Members of the Fordham community denounced bigotry on March 21 and 22 and pledged to uphold the campus as a place where all individuals are respected and accepted.
Joseph M. McShane, S.J., president of Fordham, led A Call to Unity services on two campuses for students, administrators, faculty and friends. The services concluded with the recitation and signing of a Community Pledge by participants, who promised not to “commit, condone, or be silenced by acts of hatred or bias.”
The two interfaith, ecumenical services followed discoveries in recent weeks of racist and anti-gay graffiti written on both the Rose Hill and Lincoln Center campus property. (story continues below)
Rose Hill student DeAndre Slade joins a call for unity. (Photos by Bruce Gilbert)
Father McShane, left, leads Rose Hill students in a recitation.
“The mutual love and respect that has always bound the community together has been violated by ignorance, viciousness, and the intention to hurt,” said Father McShane at the University Church service. “We are a community that welcomes, but our welcome ends when it comes to people whose hearts are filled with intolerance and hatred.”
The services featured readings from many faiths, and gave Fordham’s student, administrative, and academic communities a chance to greet one another in an atmosphere of prayer, solidarity, and healing. Rev. Erika Crawford, M. Div., coordinator of ecumenical and interfaith ministries, offered an invocation proclaiming the power of worship to change people. Rose Hill students Rachel Dougherty, Muhammad Sarwar, and Ashley Davis recited passages from the Hebrew scripture, the Holy Qur’an, and the Bible’s Corinthians 13.
At the Lincoln Center service, Peter Vaughan, Ph.D., dean of the Graduate School of Social Service, recollected injustices he faced as a young African American man, and shared how even brief verbal, behavioral and environmental indignities, or “micro aggressions,” could be devastating.
“We do not have time or the inclination to accept that kind of behavior here, and your presence here demonstrates that,” he said in a statement.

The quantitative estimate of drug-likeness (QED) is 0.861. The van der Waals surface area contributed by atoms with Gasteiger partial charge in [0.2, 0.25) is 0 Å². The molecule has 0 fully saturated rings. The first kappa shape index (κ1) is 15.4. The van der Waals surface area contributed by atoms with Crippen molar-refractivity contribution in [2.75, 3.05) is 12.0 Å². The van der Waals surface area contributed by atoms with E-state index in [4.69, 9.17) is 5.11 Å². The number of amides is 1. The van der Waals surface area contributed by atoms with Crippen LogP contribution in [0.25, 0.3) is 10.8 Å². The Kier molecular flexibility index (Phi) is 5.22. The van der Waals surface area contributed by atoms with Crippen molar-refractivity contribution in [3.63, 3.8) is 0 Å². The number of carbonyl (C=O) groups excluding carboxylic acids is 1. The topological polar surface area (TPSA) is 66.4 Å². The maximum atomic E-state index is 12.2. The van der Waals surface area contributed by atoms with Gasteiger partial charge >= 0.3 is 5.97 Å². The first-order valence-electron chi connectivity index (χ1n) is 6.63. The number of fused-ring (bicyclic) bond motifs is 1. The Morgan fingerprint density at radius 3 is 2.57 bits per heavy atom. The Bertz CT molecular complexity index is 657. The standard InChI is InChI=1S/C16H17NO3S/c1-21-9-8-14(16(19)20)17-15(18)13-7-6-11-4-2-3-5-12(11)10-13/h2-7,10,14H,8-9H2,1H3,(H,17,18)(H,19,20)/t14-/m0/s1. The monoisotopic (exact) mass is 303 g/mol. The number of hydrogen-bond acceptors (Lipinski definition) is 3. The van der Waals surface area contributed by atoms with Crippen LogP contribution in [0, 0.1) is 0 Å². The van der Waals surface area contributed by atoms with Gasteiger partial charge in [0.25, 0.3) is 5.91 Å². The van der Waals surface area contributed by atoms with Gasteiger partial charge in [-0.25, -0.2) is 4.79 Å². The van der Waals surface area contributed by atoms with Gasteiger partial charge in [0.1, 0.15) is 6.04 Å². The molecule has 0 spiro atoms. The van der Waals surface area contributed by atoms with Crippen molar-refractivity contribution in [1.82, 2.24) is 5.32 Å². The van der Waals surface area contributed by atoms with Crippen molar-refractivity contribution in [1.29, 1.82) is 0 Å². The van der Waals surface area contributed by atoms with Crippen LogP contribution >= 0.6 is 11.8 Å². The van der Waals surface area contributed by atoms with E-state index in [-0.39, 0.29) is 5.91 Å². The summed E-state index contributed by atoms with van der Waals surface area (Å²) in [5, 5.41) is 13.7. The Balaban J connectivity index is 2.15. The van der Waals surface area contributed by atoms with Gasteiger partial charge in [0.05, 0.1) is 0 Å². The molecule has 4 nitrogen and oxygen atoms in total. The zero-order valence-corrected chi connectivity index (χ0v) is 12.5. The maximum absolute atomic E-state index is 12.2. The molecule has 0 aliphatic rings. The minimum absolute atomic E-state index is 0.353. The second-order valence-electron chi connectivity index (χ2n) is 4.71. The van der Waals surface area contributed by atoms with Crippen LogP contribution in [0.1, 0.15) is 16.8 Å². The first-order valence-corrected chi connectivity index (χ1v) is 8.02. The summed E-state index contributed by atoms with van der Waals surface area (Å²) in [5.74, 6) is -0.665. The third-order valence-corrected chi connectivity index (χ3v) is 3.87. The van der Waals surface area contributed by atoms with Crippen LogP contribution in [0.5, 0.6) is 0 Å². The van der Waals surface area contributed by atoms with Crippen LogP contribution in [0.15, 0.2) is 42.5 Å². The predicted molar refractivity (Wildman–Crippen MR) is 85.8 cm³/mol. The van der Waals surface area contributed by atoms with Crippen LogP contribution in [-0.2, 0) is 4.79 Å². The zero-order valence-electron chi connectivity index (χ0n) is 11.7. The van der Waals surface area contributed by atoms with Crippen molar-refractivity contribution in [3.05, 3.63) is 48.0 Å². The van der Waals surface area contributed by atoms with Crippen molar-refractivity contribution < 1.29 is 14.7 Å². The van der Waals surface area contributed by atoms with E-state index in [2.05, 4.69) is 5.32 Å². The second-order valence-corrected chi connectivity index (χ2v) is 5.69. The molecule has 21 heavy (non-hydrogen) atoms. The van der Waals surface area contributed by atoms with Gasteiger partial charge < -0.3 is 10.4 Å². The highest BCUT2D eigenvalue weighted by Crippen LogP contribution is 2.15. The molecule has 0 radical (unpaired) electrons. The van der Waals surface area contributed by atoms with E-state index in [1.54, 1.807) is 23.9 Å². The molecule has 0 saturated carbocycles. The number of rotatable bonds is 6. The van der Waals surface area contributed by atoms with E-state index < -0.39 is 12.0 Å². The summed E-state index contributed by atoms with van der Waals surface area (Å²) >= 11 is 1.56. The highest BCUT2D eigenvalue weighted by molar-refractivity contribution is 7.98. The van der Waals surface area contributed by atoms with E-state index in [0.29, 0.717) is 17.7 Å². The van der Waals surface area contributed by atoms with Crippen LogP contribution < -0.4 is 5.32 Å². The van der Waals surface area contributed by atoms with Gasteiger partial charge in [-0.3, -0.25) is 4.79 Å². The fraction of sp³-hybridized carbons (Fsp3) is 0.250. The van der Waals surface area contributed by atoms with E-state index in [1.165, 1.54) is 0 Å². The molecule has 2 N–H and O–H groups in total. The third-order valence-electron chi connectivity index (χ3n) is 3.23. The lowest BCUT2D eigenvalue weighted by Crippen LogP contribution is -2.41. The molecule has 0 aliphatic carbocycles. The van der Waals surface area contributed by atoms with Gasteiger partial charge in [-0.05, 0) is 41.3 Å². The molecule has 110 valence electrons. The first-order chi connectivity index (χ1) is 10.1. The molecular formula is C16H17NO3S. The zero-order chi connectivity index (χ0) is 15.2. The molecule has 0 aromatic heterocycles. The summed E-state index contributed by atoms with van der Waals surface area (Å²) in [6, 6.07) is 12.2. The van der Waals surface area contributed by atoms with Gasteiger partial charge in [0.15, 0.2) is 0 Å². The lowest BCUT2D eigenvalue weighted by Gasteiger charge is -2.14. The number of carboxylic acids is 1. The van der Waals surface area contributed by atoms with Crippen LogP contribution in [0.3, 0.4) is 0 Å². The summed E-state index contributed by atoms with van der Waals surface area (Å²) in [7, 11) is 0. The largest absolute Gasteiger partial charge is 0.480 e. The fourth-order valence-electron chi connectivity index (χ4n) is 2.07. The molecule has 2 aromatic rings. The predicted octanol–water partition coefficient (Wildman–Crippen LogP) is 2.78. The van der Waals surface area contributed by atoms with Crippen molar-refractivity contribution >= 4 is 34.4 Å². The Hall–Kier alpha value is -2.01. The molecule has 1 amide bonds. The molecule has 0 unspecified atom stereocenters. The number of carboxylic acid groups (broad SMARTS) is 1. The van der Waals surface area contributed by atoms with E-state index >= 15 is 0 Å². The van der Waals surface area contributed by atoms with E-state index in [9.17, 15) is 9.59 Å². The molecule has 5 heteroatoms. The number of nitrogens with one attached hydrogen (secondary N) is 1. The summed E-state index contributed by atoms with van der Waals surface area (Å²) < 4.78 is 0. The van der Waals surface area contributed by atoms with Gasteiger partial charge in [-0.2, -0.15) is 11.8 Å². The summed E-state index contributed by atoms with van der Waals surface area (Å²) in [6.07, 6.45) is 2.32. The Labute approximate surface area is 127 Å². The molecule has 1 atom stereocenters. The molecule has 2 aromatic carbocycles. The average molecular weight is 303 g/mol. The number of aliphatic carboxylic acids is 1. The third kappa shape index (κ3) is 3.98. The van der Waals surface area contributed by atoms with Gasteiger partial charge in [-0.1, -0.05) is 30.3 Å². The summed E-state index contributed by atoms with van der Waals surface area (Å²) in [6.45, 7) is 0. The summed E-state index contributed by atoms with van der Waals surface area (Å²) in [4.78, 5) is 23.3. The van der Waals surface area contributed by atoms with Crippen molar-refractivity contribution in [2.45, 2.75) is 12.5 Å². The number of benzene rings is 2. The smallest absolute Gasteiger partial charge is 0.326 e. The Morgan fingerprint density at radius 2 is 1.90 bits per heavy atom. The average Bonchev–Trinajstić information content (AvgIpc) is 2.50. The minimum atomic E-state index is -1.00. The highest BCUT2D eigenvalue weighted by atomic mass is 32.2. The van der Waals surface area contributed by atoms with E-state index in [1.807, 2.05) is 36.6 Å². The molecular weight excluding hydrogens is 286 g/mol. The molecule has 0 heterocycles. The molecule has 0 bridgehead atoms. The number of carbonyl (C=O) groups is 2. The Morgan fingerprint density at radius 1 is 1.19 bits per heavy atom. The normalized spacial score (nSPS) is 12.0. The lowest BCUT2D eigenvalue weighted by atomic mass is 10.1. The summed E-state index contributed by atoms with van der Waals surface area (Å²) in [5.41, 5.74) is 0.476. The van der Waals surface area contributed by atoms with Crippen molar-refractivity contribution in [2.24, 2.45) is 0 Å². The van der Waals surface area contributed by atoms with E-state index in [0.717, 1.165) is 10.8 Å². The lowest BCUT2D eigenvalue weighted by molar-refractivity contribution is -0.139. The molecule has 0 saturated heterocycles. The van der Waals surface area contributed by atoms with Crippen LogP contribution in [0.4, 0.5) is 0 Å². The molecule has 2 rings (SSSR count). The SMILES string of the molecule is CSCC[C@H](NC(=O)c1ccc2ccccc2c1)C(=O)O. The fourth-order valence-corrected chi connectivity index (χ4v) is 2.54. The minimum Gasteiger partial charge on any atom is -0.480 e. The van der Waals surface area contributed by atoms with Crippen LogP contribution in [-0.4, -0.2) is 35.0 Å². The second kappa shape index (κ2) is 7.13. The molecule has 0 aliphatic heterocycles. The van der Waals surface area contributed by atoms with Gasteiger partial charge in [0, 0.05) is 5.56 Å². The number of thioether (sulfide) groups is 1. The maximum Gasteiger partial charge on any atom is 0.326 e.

In a personal reflection at the Rose Hill service, Mark Chapman, Ph.D., associate professor of African and African American studies, said he knew first-hand how words and graffiti had the power to hurt; as a boy, he’d scribbled with marker on his bed frame, ‘I hate my mommy.’ When his mother discovered the words while changing the sheets, he recalled her saying nothing, but closing the door and crying in solitude. The realization that he'd been a perpetrator of hate, he said, was painful to him, and in later years its recollection opened his eyes to embracing the gospel’s message of love.
“The scripture readings we have heard today challenge us all. Who among us here can claim that we have mastered love? Who can say we have exhausted the characteristics of love described in the passages read here today?” Chapman asked those gathered. “The readings today humble us, and they remind us of how far we have to go.
"I hope that all of us will examine ourselves to see how we can play a deeper role in fostering a sense of community at Fordham University,” he said.
In closing, those attending the service recited the pledge in unison and were invited to sign the pledge upon exiting the church. Rose Hill junior Raul Echavarria was one of many who lined up to add his signature to the pledge placard under a small tent.
“Signing the pledge, and just being here today is a way we can show one another that we want to unite,” he said.
Ashley Davis, a junior who offered a recitation of Christian scripture during the service, said the event showed the University’s seriousness in promoting unity and building a welcoming atmosphere for its community.
“It’s important to show that. It’s a step toward a better place,” she said.
The services were sponsored by the Office of University Mission and Ministry.
In other events, members of Fordham's faculty held a Voices Against Hate Speech on Campus on March 21 in Keating Auditorium (See VIDEO below).
Founded in 1841, Fordham is the Jesuit University of New York, offering exceptional education distinguished by the Jesuit tradition to more than 15,100 students in its four undergraduate colleges and its six graduate and professional schools. It has residential campuses in the Bronx and Manhattan, a campus in West Harrison, N.Y., the Louis Calder Center Biological Field Station in Armonk, N.Y., and the London Centre at Heythrop College in the United Kingdom.